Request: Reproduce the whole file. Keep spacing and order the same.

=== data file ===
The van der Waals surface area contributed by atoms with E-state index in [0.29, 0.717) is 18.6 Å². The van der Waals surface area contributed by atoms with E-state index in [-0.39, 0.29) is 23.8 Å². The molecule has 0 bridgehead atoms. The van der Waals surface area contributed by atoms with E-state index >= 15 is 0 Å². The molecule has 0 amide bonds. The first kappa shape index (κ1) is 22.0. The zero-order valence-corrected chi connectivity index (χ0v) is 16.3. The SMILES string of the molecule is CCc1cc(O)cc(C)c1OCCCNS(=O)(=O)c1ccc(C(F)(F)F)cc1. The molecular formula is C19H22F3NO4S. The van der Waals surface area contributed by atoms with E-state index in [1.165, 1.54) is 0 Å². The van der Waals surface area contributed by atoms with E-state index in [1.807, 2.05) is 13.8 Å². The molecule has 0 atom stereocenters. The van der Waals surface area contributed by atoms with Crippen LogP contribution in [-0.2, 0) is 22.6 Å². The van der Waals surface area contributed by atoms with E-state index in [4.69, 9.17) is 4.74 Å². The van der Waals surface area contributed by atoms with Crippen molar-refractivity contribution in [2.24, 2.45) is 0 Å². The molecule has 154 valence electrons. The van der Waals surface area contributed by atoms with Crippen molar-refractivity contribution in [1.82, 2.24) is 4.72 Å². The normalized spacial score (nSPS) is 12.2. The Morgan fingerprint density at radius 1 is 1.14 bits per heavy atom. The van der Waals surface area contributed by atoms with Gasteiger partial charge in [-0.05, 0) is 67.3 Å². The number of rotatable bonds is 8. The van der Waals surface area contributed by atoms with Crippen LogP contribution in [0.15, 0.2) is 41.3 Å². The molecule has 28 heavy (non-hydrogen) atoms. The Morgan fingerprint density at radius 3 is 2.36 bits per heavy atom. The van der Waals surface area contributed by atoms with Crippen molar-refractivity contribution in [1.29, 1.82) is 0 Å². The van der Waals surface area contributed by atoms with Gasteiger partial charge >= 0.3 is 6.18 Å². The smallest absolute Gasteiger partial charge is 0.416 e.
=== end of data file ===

The van der Waals surface area contributed by atoms with E-state index in [0.29, 0.717) is 18.6 Å². The van der Waals surface area contributed by atoms with E-state index in [-0.39, 0.29) is 23.8 Å². The molecule has 0 bridgehead atoms. The van der Waals surface area contributed by atoms with E-state index >= 15 is 0 Å². The molecule has 0 amide bonds. The first kappa shape index (κ1) is 22.0. The zero-order valence-corrected chi connectivity index (χ0v) is 16.3. The SMILES string of the molecule is CCc1cc(O)cc(C)c1OCCCNS(=O)(=O)c1ccc(C(F)(F)F)cc1. The molecular formula is C19H22F3NO4S. The van der Waals surface area contributed by atoms with E-state index in [1.165, 1.54) is 0 Å². The van der Waals surface area contributed by atoms with E-state index in [1.807, 2.05) is 13.8 Å². The molecule has 0 atom stereocenters. The van der Waals surface area contributed by atoms with Crippen LogP contribution in [-0.2, 0) is 22.6 Å². The van der Waals surface area contributed by atoms with E-state index in [4.69, 9.17) is 4.74 Å². The van der Waals surface area contributed by atoms with Crippen molar-refractivity contribution in [2.24, 2.45) is 0 Å². The molecule has 154 valence electrons. The van der Waals surface area contributed by atoms with Crippen molar-refractivity contribution in [1.82, 2.24) is 4.72 Å². The normalized spacial score (nSPS) is 12.2. The Morgan fingerprint density at radius 1 is 1.14 bits per heavy atom. The van der Waals surface area contributed by atoms with Gasteiger partial charge in [-0.05, 0) is 67.3 Å². The number of rotatable bonds is 8. The van der Waals surface area contributed by atoms with Crippen LogP contribution in [0.15, 0.2) is 41.3 Å². The molecule has 28 heavy (non-hydrogen) atoms. The Morgan fingerprint density at radius 3 is 2.36 bits per heavy atom. The van der Waals surface area contributed by atoms with Crippen molar-refractivity contribution in [1.29, 1.82) is 0 Å². The van der Waals surface area contributed by atoms with Gasteiger partial charge >= 0.3 is 6.18 Å². The smallest absolute Gasteiger partial charge is 0.416 e.